The proposed approach to time series forecasting uses a decomposable model based on the work of Harvey and Peters [39]. The model consists of three main components: trend, seasonality, and holidays [38]:
y t = g t + s t + h t + e ( t )
where y(t) is a value of a time series at a point in time t, g(t) is a trend component taking into account non-periodic changes, s(t) is a seasonal component reflecting periodic changes, h(t) represents the consequences of the holidays, and e(t) is an error term t, which represents any idiosyncratic changes that are not taken into account by the model.
The Prophet algorithm was initially developed for business time series data with annual, seasonal, monthly, daily, or hourly trends, but various recent studies have explored the potential of the Prophet algorithm with environmental time series data.
Unlike ARIMA or SARIMAX, which use autocorrelation and partial autocorrelation to capture temporal dependencies, Prophet decomposes the input time series into additive components [40].

2.3. Data Preprocessing

The activity data of bivalve mollusks in our case were the opening values of the valves (in mm) of 14 mollusks, which were simultaneously recorded and transmitted to the server with a sampling step of 10 s. The average value of the valve openings of all 14 mollusks was used as input data for our models. The data were first checked for omissions and duplicates. Data gaps were filled by interpolation, and duplicates were excluded from the data set. Data gaps were caused by hardware failures.
The ultimate goal of the algorithm is to determine the time of occurrence of the anomaly. The time difference between the detected anomaly point and the actual anomaly point represents a measure of performance. However, the exact time when the anomaly occurred is unknown. The days on which anomalies occurred were identified using the expert assessment method. A biologist and two hydrologists took part in the anomaly analysis. The biologist assessed the monotony of the behavior of mollusks in the daily cycle and determined deviations. Hydrologists assessed the condition of the water (analysis of water turbidity and temperature).
The entire data set (except for anomalies) was divided into intervals from one to five days, with a shift from one minute to an hour. Within each interval, with the exception of the last interval (from one minute to an hour), the models were trained with different data averagings. The final set of variable parameters common to all models was as follows: averaging time (from 10 s to 30 min), number of prediction points (or interval) (from 1 to 6 or from 1 minute to 1 hour), and training sample size (from 1 to 5 days). Multiplying the averaging time and the number of prediction points gave the forecasting horizon (in minutes). The data decompositions studied earlier in the work [21] were used to select the seasonality period parameter required for the Theta and Prophet models. The published article provides a description of the methodology and a detailed analysis of the results. Note that based on the results of the decomposition analysis of the valve opening value (Figure 2), the daily seasonal component of the model was identified (Figure 2b). For the Theta model, the additive method of combining theta lines was used. For the Croston method, the classic version was chosen.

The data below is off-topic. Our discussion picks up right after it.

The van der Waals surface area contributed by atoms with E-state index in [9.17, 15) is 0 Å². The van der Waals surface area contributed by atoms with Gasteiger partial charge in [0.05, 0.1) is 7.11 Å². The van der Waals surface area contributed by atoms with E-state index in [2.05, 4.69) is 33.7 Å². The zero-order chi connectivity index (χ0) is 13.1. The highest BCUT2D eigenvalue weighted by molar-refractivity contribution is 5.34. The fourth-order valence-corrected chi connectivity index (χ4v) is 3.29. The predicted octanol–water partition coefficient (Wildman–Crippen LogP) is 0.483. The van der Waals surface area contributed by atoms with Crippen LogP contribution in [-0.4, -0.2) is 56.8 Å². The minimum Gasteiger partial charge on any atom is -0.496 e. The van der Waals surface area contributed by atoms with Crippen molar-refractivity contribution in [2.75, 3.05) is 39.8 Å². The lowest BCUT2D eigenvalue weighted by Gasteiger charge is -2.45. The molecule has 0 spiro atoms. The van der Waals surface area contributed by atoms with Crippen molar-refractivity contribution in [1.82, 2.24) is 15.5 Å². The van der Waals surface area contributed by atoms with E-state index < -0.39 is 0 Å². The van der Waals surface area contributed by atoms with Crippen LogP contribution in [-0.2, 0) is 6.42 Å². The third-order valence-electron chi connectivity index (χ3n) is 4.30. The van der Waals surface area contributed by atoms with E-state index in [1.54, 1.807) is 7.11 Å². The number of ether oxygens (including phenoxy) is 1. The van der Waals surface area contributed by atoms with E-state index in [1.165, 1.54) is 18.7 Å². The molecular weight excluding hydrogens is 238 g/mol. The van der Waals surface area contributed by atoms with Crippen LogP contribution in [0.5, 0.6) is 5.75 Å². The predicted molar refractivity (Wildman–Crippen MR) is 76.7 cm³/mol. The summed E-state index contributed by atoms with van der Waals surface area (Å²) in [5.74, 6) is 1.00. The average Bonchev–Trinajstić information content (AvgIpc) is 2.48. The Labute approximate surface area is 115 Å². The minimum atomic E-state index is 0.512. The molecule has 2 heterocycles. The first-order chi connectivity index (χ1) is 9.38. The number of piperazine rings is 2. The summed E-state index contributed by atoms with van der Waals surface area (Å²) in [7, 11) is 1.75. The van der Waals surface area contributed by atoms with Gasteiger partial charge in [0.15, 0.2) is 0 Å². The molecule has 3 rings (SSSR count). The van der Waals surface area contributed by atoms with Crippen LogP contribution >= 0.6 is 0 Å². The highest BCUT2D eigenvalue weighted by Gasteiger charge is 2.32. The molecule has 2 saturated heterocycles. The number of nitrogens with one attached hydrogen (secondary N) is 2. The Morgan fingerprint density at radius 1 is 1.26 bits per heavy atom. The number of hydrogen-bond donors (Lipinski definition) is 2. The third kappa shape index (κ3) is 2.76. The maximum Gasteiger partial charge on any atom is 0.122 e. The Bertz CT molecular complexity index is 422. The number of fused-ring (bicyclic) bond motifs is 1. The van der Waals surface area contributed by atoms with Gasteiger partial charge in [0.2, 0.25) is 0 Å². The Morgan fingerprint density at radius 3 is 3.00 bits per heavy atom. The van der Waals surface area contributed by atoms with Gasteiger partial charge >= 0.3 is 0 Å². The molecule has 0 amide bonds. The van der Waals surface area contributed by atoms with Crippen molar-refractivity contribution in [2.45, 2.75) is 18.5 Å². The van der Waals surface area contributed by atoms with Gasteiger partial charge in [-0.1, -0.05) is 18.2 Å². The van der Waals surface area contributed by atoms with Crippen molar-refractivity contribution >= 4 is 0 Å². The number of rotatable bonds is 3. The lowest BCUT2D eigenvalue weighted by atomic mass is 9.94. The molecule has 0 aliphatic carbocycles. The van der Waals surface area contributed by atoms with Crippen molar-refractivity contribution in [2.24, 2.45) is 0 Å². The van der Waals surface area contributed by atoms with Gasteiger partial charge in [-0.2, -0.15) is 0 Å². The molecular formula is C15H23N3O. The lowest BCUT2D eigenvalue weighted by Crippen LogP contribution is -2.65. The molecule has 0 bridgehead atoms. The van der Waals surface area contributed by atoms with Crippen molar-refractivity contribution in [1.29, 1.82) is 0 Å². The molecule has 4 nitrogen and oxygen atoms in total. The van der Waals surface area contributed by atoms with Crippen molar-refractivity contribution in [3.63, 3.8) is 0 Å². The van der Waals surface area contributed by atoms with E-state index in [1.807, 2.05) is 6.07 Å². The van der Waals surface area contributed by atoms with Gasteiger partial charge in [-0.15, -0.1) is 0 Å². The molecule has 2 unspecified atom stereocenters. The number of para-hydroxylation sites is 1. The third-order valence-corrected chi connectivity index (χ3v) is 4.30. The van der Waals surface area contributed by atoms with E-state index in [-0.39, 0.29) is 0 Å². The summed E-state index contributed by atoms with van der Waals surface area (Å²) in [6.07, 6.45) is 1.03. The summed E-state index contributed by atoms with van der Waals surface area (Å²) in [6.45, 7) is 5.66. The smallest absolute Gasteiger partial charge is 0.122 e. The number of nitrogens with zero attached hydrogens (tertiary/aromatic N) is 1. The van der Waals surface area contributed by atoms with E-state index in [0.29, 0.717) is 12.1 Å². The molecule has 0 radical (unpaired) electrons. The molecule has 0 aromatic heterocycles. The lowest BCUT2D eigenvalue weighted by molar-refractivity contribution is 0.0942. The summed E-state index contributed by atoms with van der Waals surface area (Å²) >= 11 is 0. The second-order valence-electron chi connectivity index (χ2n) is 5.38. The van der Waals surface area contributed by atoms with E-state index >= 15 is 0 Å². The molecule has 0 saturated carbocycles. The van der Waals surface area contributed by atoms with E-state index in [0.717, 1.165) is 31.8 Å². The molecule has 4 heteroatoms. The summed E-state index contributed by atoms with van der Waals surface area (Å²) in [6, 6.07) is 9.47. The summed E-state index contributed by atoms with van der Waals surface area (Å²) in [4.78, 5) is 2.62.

The models were compared with each other based on the time of anomaly detection. The best solution is to detect the anomaly as quickly as possible with a minimum number of false alarms. Thus, the optimal solution is based on a trade-off between detection speed or detection latency and the false alarm rate.
As a measure for detecting anomalies in the data, the root mean squared error (RMSE) was used [41]. The RMSE is the square root of the variance, evaluated by the equation:
R M S E = i = 1 n ( y ^ i y i ) n
where yi and y i ^ are actual and predicted values, and n is the number of samples.
The calculation of the RMSE was carried out for each prediction interval for all data averaging times. The fact that the threshold value of the RMSE was exceeded was a signal of an anomaly.
The block diagram of the algorithm described above is presented in Figure 3.
Data analysis and implementation of the developed algorithm were carried out in the Python programming language (V 3.9.12) using the machine learning library scikit-learn (V 1.2.2) [42], statistical analysis library statsmodels (V 0.14.0) [43], and library for forecasting and anomaly detection in time series Darts (V 0.27.1) [44].

3. Results